(after the first assault had ceased, and there 2. The court gave the following instruction had an interval elapsed between said first asto the jury as to the law bearing upon the sault and the final assault, making said asfacts of the case: “And no man by his own saults respectively, although in some degree lawless acts can create a necessity for acting related to each other, yet substantially disin self-defense, and then, upon killing the tinct transactions, each attended with its person with whom he seeks the difficulty, in- own separate circumstances] the deceased terpose the plea of self-defense, subject to the procured his gun, and made sucb an attempt qualification next hereinafter set out. The to shoot defendant as gave the defendant reaplea of necessity is a shield for those only sonable ground to apprehend and fear that who are without fault in occasioning it and the deceased was about to take his life, or do acting under it. The court instructs the ju- him great bodily injury, and that, acting un. ry that if you are satisfied that there was der such reasonable apprehension alone, de a quarrel between the defendant and de- fendant shot the deceased, then you will acceased, in which the defendant was the ag- quit the defendant; and this will be your gressor, and first assaulted the deceased by duty, notwithstanding the defendant may means or force likely to produce and actual- have been in the wrong in first assailing or ly producing great bodily injury to the de- attacking the deceased.” That portion of the ceased, and that the defendant thereafter in charge inclosed in brackets embodied a modthe same quarrel fatally shot the deceased, ification of the original charge, as asked by then you must find the defendant guilty, sub- counsel, and we think should not have been ject to this qualification.” This instruction inserted. It had a tendency to mislead the appears to have been given subject to some jury, and the instruction was perfectly sound qualification, and as to the extent and char- without it. The question as to the capacity acter of the qualification the record is not of the deceased's mind to understand and applain. But, whatever it may have been, the preciate was not an element involved in this vice of the instruction could not be taken charge, and with that the court was not away. The instruction is bad law, and no then dealing; but, by the modification, it de explanation or qualification could validate it. prived the defendant of the right to go beIt is not true that the plea of necessity is fore the jury upon the plea of self-defense, a shield for those only who are without fault if there was but one assault which ledi up in occasioning it and acting under it. As to the homicide. The right of the defendant we have already seen, this is the rigid doc- to act in self-defense was in no way depend. trine declared by Sergeant Hawkins, but not ent upon the commission of two assaults. the humane doctrine of Lord Hale and mod- If there was but one assault which caused ern authority. The latter portion of the in- the combat, even though that assault was a struction is in direct conflict with the Stoffer part of the combat, and was made by the Case, already cited, where the declaration of defendant, still he had the right of self-de the same principle in a somewhat different fense if his subsequent conduct was such as form caused a reversal of the judgment. It to indicate to the assaulted party that he was there said: "If this is a sound view of had withdrawn in good faith from the strug. the matter, the condition of the accused gle. The effect of the modification was to would not have been bettered if he had tled plainly intimate to the jury that, if the whole for miles, and had finally fallen down with affray was but one connected quarrel or alexhaustion, provided Webb was continuous tercation, then the defendant under no posin his efforts to overtake him. But this view sible set of circumstances could be justitied is consistent with neither the letter nor the in law in killing his adversary. This is spirit of the legal principle.” The instruc- wrong. As to the true solution of the ques. tion assumes that, if the defendant was the tion by the jury which the court was then aggressor, the quarrel could subsequently as- discussing, it was entirely immaterial whethsume no form or condition whereby the de- er or not there was one or two assaults. fendant would be justified in taking the life We think the questions we have discussed of the party assailed. The law of self-de- dispose of all material matters raised upon fense is to the contrary, and is clearly rec- the appeal. ognized to the contrary by the provision of For the foregoing reasons, the judgment the Penal Code to which we have already re- and order are reversed, and the cause re ferred.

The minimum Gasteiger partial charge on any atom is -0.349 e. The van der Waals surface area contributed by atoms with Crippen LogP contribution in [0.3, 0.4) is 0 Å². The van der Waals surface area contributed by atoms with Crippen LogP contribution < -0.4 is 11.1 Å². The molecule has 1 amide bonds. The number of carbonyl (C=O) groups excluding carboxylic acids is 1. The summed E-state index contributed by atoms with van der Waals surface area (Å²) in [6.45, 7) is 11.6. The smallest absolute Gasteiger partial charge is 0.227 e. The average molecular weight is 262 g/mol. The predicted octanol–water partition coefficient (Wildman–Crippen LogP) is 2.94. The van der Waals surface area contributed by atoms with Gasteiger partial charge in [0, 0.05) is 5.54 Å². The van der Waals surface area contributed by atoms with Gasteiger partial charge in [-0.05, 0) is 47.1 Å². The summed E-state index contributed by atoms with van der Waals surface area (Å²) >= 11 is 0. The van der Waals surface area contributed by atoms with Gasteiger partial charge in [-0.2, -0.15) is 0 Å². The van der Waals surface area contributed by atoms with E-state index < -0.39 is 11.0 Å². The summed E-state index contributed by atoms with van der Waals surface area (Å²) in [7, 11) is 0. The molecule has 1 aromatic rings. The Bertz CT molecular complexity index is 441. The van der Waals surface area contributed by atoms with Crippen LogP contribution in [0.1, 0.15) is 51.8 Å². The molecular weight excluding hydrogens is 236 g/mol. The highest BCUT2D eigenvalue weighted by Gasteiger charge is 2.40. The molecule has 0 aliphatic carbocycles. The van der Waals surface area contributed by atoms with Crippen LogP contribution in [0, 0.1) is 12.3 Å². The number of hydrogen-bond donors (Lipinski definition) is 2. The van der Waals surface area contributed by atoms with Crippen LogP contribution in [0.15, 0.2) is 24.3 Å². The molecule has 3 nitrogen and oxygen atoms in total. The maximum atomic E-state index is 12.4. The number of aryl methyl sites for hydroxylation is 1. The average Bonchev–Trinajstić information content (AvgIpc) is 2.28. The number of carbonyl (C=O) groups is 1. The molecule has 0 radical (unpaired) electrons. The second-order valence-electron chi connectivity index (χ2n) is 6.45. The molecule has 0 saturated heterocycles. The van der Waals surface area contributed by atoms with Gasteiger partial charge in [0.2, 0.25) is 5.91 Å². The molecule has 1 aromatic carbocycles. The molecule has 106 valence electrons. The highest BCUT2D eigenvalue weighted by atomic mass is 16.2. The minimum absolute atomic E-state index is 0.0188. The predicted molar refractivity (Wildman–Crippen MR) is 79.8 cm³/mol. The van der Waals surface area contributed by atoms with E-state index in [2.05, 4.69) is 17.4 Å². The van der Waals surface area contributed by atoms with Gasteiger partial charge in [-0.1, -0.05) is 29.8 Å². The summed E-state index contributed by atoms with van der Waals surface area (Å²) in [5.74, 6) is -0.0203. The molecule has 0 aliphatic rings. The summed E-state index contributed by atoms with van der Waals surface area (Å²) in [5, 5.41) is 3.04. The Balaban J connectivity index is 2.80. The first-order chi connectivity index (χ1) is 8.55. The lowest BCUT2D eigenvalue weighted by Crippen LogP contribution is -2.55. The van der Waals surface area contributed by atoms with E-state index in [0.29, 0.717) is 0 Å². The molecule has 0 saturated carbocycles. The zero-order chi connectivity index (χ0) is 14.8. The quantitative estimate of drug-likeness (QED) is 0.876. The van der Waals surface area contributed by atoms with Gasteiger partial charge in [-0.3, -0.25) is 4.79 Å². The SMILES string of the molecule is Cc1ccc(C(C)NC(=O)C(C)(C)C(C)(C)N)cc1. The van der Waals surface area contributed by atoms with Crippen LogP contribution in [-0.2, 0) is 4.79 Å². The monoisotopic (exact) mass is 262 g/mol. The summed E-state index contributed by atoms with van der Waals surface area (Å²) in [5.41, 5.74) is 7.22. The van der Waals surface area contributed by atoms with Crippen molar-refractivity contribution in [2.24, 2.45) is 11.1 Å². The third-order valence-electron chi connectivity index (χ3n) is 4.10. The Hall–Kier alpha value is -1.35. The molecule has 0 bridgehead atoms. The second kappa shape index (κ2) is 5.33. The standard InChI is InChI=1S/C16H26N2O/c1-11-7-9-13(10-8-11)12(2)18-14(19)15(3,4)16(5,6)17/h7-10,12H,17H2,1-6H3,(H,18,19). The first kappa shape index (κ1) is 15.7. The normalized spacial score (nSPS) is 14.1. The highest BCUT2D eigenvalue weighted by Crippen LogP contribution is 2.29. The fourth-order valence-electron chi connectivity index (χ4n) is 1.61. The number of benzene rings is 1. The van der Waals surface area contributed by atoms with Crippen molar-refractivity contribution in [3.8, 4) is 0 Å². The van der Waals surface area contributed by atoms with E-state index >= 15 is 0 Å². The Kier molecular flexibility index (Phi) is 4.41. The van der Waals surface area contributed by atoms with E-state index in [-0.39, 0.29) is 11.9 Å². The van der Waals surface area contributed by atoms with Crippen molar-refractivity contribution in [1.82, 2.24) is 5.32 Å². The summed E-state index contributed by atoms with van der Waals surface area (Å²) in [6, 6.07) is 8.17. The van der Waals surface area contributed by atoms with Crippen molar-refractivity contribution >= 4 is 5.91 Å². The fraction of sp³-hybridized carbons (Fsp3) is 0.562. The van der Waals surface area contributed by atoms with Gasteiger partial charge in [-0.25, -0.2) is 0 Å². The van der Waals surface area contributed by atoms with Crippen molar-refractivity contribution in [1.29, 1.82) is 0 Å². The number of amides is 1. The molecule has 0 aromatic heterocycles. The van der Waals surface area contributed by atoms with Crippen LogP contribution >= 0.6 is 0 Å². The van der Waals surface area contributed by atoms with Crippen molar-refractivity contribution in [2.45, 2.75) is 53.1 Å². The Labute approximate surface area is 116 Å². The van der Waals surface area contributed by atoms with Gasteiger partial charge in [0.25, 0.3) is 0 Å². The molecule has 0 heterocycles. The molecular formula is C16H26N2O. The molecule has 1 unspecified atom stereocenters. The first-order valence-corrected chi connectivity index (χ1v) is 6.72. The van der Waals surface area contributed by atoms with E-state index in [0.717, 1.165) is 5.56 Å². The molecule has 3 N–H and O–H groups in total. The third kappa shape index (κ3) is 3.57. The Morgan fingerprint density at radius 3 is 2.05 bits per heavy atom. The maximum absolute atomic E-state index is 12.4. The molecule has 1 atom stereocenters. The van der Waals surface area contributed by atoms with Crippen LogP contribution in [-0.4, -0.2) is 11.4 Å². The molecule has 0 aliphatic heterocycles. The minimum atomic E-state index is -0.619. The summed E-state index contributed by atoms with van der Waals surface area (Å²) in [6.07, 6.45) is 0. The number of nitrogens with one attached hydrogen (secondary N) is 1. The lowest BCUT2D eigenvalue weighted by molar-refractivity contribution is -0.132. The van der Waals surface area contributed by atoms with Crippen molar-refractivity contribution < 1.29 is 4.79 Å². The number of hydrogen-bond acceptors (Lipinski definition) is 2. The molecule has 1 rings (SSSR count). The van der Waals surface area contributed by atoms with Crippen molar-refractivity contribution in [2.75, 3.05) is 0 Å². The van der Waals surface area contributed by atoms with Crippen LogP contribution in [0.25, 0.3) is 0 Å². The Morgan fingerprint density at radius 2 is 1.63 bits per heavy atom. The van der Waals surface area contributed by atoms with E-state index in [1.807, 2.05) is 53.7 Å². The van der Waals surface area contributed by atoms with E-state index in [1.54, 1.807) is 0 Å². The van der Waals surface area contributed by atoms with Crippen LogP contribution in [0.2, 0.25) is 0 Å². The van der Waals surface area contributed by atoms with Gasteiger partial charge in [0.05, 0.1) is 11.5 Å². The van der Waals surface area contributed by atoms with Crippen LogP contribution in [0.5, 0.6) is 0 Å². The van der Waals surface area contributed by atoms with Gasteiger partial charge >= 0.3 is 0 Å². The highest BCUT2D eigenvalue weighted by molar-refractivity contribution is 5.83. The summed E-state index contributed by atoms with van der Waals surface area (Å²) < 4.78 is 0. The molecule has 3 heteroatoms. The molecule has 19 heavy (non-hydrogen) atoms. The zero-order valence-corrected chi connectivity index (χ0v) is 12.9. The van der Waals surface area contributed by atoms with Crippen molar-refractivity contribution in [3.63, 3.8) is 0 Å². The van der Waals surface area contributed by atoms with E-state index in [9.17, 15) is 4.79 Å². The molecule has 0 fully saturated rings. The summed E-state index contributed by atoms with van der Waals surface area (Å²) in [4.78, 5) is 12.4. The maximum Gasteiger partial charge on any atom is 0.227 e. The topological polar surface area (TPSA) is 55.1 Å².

manded for a new trial. 3. The court also gave the jury the following instruction to guide them in their delib- We concur: BEATTY, C. J.; HARRI. erations: "If you tind from the evidence SON, J.; McFARLAND, J.; VAN FLEET, J.
(106 Cal. 638)
was overruled, and the defendant then pleadPEOPLE Y. JOCHINSKY. (No. 21,140.)
ed not guilty. The case was tried, and the
verdict was: (Supreme Court of California. April 2, 1895.)
“We, the jury, find the de BURGLARY-INFORMATION-DUPLICITY-SUFFICIEN
fendant guilty of burglary in the first deCY OF EVIDENCE-FORM OF VERDICT.
gree; and we further find that the goods 1. An information for burglary, alleging
taken from Prince's store on the night of the that defendant entered a store with intent to 13th or 14th of April, 1893, were brought steal in one county, and that he stole certain
from Sonoma county into the city and counproperty, and removed it to another county, where the venue is laid, is not bad, as charging